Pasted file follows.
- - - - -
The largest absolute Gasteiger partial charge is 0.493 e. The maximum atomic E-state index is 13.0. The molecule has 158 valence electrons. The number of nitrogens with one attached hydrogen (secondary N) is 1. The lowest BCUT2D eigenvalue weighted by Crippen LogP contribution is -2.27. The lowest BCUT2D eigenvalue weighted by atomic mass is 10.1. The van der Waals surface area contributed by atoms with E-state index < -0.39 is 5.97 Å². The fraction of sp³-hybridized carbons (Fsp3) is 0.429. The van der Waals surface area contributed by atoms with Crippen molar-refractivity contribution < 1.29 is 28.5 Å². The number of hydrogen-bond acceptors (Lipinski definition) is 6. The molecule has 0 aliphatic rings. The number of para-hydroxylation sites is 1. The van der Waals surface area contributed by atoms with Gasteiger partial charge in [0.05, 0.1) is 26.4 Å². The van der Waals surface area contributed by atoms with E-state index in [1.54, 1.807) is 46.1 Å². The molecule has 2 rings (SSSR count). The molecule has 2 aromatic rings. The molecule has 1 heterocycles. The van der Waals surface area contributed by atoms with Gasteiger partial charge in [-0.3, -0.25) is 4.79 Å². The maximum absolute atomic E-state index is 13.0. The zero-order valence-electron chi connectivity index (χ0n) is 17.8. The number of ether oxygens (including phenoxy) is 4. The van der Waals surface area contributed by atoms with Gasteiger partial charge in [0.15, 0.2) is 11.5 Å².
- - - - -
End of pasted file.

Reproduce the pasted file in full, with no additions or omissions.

The largest absolute Gasteiger partial charge is 0.493 e. The maximum atomic E-state index is 13.0. The molecule has 158 valence electrons. The number of nitrogens with one attached hydrogen (secondary N) is 1. The lowest BCUT2D eigenvalue weighted by Crippen LogP contribution is -2.27. The lowest BCUT2D eigenvalue weighted by atomic mass is 10.1. The van der Waals surface area contributed by atoms with E-state index < -0.39 is 5.97 Å². The fraction of sp³-hybridized carbons (Fsp3) is 0.429. The van der Waals surface area contributed by atoms with Crippen molar-refractivity contribution < 1.29 is 28.5 Å². The number of hydrogen-bond acceptors (Lipinski definition) is 6. The molecule has 0 aliphatic rings. The number of para-hydroxylation sites is 1. The van der Waals surface area contributed by atoms with Gasteiger partial charge in [0.05, 0.1) is 26.4 Å². The van der Waals surface area contributed by atoms with E-state index in [1.54, 1.807) is 46.1 Å². The molecule has 2 rings (SSSR count). The molecule has 2 aromatic rings. The molecule has 1 heterocycles. The van der Waals surface area contributed by atoms with Gasteiger partial charge in [-0.3, -0.25) is 4.79 Å². The maximum absolute atomic E-state index is 13.0. The zero-order valence-electron chi connectivity index (χ0n) is 17.8. The number of ether oxygens (including phenoxy) is 4. The van der Waals surface area contributed by atoms with Gasteiger partial charge in [0.15, 0.2) is 11.5 Å².